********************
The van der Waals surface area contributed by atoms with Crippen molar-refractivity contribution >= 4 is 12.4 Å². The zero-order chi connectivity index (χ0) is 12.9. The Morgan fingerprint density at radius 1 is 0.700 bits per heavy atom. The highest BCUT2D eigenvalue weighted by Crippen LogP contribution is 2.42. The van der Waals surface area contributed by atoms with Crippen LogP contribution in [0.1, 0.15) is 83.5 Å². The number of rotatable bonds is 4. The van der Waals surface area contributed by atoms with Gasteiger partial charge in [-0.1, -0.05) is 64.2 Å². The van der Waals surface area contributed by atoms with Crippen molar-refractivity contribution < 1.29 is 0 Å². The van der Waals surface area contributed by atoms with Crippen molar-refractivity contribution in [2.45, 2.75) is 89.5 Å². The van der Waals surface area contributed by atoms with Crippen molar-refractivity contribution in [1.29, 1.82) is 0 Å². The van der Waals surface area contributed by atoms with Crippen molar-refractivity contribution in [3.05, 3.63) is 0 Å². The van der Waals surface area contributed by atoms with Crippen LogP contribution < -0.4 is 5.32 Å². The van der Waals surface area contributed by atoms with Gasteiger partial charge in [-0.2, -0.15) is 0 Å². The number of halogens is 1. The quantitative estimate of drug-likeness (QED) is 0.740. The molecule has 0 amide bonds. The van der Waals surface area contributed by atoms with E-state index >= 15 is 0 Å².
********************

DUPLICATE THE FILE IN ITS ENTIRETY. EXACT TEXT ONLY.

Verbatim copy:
The van der Waals surface area contributed by atoms with Crippen molar-refractivity contribution >= 4 is 12.4 Å². The zero-order chi connectivity index (χ0) is 12.9. The Morgan fingerprint density at radius 1 is 0.700 bits per heavy atom. The highest BCUT2D eigenvalue weighted by Crippen LogP contribution is 2.42. The van der Waals surface area contributed by atoms with Crippen LogP contribution in [0.1, 0.15) is 83.5 Å². The number of rotatable bonds is 4. The van der Waals surface area contributed by atoms with Gasteiger partial charge in [-0.1, -0.05) is 64.2 Å². The van der Waals surface area contributed by atoms with Crippen molar-refractivity contribution < 1.29 is 0 Å². The van der Waals surface area contributed by atoms with Crippen molar-refractivity contribution in [2.45, 2.75) is 89.5 Å². The van der Waals surface area contributed by atoms with Crippen molar-refractivity contribution in [1.29, 1.82) is 0 Å². The van der Waals surface area contributed by atoms with Crippen molar-refractivity contribution in [3.05, 3.63) is 0 Å². The van der Waals surface area contributed by atoms with Crippen LogP contribution < -0.4 is 5.32 Å². The van der Waals surface area contributed by atoms with Gasteiger partial charge in [-0.2, -0.15) is 0 Å². The number of halogens is 1. The quantitative estimate of drug-likeness (QED) is 0.740. The molecule has 0 amide bonds. The van der Waals surface area contributed by atoms with E-state index >= 15 is 0 Å².